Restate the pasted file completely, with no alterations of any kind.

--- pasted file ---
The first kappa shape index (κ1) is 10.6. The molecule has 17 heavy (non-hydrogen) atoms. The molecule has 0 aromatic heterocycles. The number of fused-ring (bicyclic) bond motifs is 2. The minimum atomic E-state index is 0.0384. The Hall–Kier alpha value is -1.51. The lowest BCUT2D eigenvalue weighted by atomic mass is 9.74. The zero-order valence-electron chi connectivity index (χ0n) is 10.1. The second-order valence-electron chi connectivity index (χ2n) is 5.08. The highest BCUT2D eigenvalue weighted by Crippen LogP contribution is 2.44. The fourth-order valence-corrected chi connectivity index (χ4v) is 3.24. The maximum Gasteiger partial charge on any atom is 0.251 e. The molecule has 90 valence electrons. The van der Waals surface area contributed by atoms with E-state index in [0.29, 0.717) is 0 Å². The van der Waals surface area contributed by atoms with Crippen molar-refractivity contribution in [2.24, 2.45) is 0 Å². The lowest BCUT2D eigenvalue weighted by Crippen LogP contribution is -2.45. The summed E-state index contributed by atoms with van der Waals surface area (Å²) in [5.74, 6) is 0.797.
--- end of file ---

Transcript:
The first kappa shape index (κ1) is 10.6. The molecule has 17 heavy (non-hydrogen) atoms. The molecule has 0 aromatic heterocycles. The number of fused-ring (bicyclic) bond motifs is 2. The minimum atomic E-state index is 0.0384. The Hall–Kier alpha value is -1.51. The lowest BCUT2D eigenvalue weighted by atomic mass is 9.74. The zero-order valence-electron chi connectivity index (χ0n) is 10.1. The second-order valence-electron chi connectivity index (χ2n) is 5.08. The highest BCUT2D eigenvalue weighted by Crippen LogP contribution is 2.44. The fourth-order valence-corrected chi connectivity index (χ4v) is 3.24. The maximum Gasteiger partial charge on any atom is 0.251 e. The molecule has 90 valence electrons. The van der Waals surface area contributed by atoms with E-state index in [0.29, 0.717) is 0 Å². The van der Waals surface area contributed by atoms with Crippen molar-refractivity contribution in [2.24, 2.45) is 0 Å². The lowest BCUT2D eigenvalue weighted by Crippen LogP contribution is -2.45. The summed E-state index contributed by atoms with van der Waals surface area (Å²) in [5.74, 6) is 0.797.